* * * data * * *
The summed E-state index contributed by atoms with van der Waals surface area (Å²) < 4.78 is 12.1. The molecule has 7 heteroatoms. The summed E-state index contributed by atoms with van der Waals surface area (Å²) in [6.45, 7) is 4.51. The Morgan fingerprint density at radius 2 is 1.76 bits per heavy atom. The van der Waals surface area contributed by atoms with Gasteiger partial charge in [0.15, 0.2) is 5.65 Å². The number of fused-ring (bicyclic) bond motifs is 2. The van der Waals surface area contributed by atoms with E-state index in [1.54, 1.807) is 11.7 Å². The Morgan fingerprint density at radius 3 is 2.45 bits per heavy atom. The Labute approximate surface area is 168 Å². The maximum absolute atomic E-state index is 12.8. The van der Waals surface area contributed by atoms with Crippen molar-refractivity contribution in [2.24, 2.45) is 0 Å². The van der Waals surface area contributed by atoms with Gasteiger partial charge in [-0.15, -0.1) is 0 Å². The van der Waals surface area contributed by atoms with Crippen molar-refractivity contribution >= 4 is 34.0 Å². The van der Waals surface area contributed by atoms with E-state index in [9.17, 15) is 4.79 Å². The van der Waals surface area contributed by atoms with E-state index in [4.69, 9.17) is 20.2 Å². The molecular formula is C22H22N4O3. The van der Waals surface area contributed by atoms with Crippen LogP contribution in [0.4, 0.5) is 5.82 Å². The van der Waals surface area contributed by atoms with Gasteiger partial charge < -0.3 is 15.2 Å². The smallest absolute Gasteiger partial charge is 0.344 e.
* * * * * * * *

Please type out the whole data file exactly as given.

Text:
The summed E-state index contributed by atoms with van der Waals surface area (Å²) < 4.78 is 12.1. The molecule has 7 heteroatoms. The summed E-state index contributed by atoms with van der Waals surface area (Å²) in [6.45, 7) is 4.51. The Morgan fingerprint density at radius 2 is 1.76 bits per heavy atom. The van der Waals surface area contributed by atoms with Gasteiger partial charge in [0.15, 0.2) is 5.65 Å². The number of fused-ring (bicyclic) bond motifs is 2. The van der Waals surface area contributed by atoms with E-state index in [1.54, 1.807) is 11.7 Å². The Morgan fingerprint density at radius 3 is 2.45 bits per heavy atom. The Labute approximate surface area is 168 Å². The maximum absolute atomic E-state index is 12.8. The van der Waals surface area contributed by atoms with Crippen molar-refractivity contribution in [2.24, 2.45) is 0 Å². The van der Waals surface area contributed by atoms with Gasteiger partial charge in [-0.15, -0.1) is 0 Å². The van der Waals surface area contributed by atoms with Crippen molar-refractivity contribution >= 4 is 34.0 Å². The van der Waals surface area contributed by atoms with E-state index in [9.17, 15) is 4.79 Å². The van der Waals surface area contributed by atoms with E-state index in [4.69, 9.17) is 20.2 Å². The molecular formula is C22H22N4O3. The van der Waals surface area contributed by atoms with Crippen LogP contribution in [0.4, 0.5) is 5.82 Å². The van der Waals surface area contributed by atoms with Gasteiger partial charge < -0.3 is 15.2 Å². The smallest absolute Gasteiger partial charge is 0.344 e.